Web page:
We know that employees work very hard to earn commissions, and those commissions should not be reduced unless specifically allowed by law. This article will discuss three commission practices that may entitle you to back pay and/or penalties.
It’s very common for customers to buy an item and to later get a credit from the company because the item was put on sale after the initial purchase. This is fine. But what is not fine is when a company reduces your commissions for these price adjustments. California law prohibits the employer from deducting the employee’s commission pay based on a price adjustment that occurs after the original purchase. If this has happened, you may be owed back wages, penalties, interest, and other compensation. Contact us for a free consultation.
If you receive a “commission advance” that only becomes “earned” after a set return period (such as a 180-day return period), it is very important that the employer provide you with an updated paystub that states what you “earned” in commissions each period at the end of the return period. Why? Because some companies never inform their employees of the amount of “earned” commission that they received at the end of the return period. They leave their employees guessing how much was actually earned in commissions following a long return period.
This is a clear violation of California law, and the attorneys at Lauby, Mankin & Lauby LLP recently obtained a $12.5 Million Settlement based on this violation alone!*
If you believe this is happening to you, please contact us for a FREE consultation, as our attorneys are happy to review your paystubs and determine if you were not given accurate paystubs.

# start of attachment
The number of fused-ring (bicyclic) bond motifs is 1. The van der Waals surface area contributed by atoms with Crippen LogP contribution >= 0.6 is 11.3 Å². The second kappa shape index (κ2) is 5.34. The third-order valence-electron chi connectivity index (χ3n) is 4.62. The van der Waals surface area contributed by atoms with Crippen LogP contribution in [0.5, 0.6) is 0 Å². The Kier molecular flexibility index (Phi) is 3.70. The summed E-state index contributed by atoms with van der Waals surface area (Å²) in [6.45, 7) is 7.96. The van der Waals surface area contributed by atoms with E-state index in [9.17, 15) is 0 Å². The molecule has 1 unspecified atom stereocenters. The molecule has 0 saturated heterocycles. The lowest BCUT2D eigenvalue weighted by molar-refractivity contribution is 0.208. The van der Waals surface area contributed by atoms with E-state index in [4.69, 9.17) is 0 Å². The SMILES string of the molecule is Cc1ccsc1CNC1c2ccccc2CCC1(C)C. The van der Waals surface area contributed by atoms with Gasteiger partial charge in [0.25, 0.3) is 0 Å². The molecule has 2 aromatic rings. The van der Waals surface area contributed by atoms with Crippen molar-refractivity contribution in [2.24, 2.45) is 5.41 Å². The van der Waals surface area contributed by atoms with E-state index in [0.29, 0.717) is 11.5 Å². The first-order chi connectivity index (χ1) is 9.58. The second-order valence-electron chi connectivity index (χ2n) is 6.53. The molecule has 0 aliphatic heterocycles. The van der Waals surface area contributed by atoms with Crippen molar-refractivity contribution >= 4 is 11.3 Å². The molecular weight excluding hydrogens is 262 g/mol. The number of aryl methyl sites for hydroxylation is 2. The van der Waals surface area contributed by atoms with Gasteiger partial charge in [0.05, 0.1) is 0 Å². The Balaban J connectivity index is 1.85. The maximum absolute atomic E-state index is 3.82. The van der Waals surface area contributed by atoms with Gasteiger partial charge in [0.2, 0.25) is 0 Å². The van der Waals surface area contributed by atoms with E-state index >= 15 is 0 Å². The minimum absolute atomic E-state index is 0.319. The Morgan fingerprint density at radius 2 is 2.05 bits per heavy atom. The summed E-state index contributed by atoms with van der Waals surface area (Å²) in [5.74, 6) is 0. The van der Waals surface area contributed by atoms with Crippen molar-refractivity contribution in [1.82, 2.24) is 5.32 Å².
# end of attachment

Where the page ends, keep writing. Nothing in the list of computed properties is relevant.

Hourly employees in California have always been entitled to a 10-minute paid rest break for each 4-hour period worked (sometimes less). The law has finally recognized that commissioned employees should be entitled to the same rights as hourly employees!! If all of your pay comes from commissions, you must now be separately paid for rest breaks. Employers can no longer discourage commissioned employees from taking rest breaks or require them to lose commissions pay while on a free rest break. Instead, commissioned employees must now be paid separately by the employer when taking a rest break. If you are/were a commission-only employee and did not receive separate hourly pay for your rest breaks, please contact us for a free consultation. You may be entitled to pay for each rest break, plus penalties, interest and other damages.
There are many other issues affecting commissioned employees as well, so if you have any questions about commission pay, please feel free to give the attorneys at Lauby, Mankin & Lauby LLP a call at 888-959-8508 for a free consultation.
* This does not constitute a promise or guarantee of an outcome for any potential matter.